Carr’s passer rating under pressure is 33.1 – 32nd in the NFL. Miami had Sam Darnold under constant duress Sunday at the Meadowlands.

Mandatory Credit: Kirby Lee-USA TODAY Sports

Donald Penn and Kolton Miller have surrendered eight pressures among the pair – keeping them each outside of the top 50 tackles in the league when it comes to pass blocking efficiency.

The interior of that offensive line is where the Raiders’ strength is supposed to lie – only it isn’t any better than the perimeter. Gabe Jackson and Kelechi Osemele have allowed a combined nine pressures.

Neither Raiders’ tackle is a top-50 graded run blocker and the guards check in at 42nd and 24th respectively. Marshawn Lynch’s elusive rating is 35th among NFL backs.

Miami has three wide outs with an average yards-per-route-ran over 2.0 – Oakland has one (Martavis Bryant on just four targets). Jordy Nelson’s diminishing speed has made him a shell of his former-self and Amari Cooper still hasn’t recaptured the magic of his rookie season.

Jared Cook, however, is fifth among all tight ends with 3.82 YPPR.


Miami have gashed teams on the ground through two games and that trend could continue in week-three. The Raiders interior defensive line is inexperienced and without much production. Jonathan Hankins arrives to reinforce a front that is allowing 5.7 yards-per-carry – worst in football.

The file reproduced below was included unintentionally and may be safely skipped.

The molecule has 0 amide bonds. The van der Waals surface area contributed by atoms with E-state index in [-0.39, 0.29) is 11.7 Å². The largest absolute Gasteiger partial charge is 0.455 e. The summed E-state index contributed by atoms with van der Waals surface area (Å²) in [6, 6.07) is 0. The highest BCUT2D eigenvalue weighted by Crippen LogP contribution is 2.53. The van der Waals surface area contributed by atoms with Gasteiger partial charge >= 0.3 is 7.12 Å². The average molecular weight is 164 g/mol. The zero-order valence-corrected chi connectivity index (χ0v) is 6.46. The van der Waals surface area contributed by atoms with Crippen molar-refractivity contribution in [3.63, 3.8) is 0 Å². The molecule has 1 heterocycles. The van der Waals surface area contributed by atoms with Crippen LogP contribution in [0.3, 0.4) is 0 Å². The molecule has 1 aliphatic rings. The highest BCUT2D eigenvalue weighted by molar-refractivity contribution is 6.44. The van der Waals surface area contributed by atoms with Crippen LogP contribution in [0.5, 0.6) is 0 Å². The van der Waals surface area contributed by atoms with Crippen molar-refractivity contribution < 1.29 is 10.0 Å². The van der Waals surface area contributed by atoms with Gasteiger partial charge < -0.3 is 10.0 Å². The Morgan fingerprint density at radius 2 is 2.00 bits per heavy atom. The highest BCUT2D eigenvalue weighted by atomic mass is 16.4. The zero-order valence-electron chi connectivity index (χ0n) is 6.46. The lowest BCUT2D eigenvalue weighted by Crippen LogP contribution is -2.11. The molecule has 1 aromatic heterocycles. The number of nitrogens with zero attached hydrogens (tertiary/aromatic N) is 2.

The edge rushers might offer even less. The most efficient pass rusher through two games is Frostee Rucker. His pass-rush-productivity ranks 77th in the league.

Gareon Conley and Rashaan Melvin are off to solid starts on the perimeter of the Raider defense. Leon Hall, Oakland’s nickel corner has allowed 75 yards on just nine pass targets – Miami will make the grizzled-vet a target on Sunday.

Linebacker play isn’t any better. The collective group has just six run-stops and each of the three are allowing passer ratings over 100 in coverage.

Oakland cut Obi Melifonwu in order to keep Reggie Nelson on the field and the returns have not been great. His passer rating allowed is 150.7 (just 7.6 points shy of a perfect rating).

The Medical:


(Pos) Player Injury Wednesday
CB Leon Hall Illness Limited
DT P.J. Hall Ankle DNP
WR Dwayne Harris Foot Full
C Rodney Hudson Ankle Limited
G Gabe Jackson Pectoral Limited
RB Marshawn Lynch Shoulder Limited
T Brandon Parker Ankle DNP



(Pos) Player Injury Wednesday
WR Danny Amendola Non-Injury DNP
LS John Denney Shoulder Limited
RB Kenyan Drake Abdomen Full
DE Williams Hayes Finger Full
S Reshad Jones Shoulder DNP
WR Devante Parker Knee Full
DT Jordan Phillips Knee Limited
QB Ryan Tannehill Knee/Ankle Full

The Concerns:

There’s an easy answer to this one and it would be ultra-contrarian to go away from said obvious conclusion. Jared Cook caused a multitude of problems for the Miami in last year’s meeting, and he’s off to a similar start this season.